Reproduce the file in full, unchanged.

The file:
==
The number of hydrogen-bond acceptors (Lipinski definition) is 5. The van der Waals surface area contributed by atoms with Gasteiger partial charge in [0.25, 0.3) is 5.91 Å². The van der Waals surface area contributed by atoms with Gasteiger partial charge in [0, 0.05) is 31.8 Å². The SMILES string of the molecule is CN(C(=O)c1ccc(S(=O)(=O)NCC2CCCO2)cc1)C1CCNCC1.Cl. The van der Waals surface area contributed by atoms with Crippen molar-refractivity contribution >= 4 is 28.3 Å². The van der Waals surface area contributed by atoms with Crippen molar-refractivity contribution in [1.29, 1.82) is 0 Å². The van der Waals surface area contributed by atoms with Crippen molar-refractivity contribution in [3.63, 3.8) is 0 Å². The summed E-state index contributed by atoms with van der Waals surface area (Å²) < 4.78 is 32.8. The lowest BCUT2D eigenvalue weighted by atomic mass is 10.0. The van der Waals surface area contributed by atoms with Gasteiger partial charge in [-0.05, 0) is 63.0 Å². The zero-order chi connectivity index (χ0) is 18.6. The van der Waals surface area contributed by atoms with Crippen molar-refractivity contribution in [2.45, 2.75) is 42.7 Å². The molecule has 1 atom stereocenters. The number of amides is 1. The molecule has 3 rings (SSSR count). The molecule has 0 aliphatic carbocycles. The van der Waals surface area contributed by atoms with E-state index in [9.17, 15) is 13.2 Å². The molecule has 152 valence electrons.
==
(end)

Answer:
The number of hydrogen-bond acceptors (Lipinski definition) is 5. The van der Waals surface area contributed by atoms with Gasteiger partial charge in [0.25, 0.3) is 5.91 Å². The van der Waals surface area contributed by atoms with Gasteiger partial charge in [0, 0.05) is 31.8 Å². The SMILES string of the molecule is CN(C(=O)c1ccc(S(=O)(=O)NCC2CCCO2)cc1)C1CCNCC1.Cl. The van der Waals surface area contributed by atoms with Crippen molar-refractivity contribution >= 4 is 28.3 Å². The van der Waals surface area contributed by atoms with Crippen molar-refractivity contribution in [1.29, 1.82) is 0 Å². The van der Waals surface area contributed by atoms with Crippen molar-refractivity contribution in [3.63, 3.8) is 0 Å². The summed E-state index contributed by atoms with van der Waals surface area (Å²) < 4.78 is 32.8. The lowest BCUT2D eigenvalue weighted by atomic mass is 10.0. The van der Waals surface area contributed by atoms with Gasteiger partial charge in [-0.05, 0) is 63.0 Å². The zero-order chi connectivity index (χ0) is 18.6. The van der Waals surface area contributed by atoms with Crippen molar-refractivity contribution in [2.45, 2.75) is 42.7 Å². The molecule has 1 atom stereocenters. The number of amides is 1. The molecule has 3 rings (SSSR count). The molecule has 0 aliphatic carbocycles. The van der Waals surface area contributed by atoms with E-state index in [9.17, 15) is 13.2 Å². The molecule has 152 valence electrons.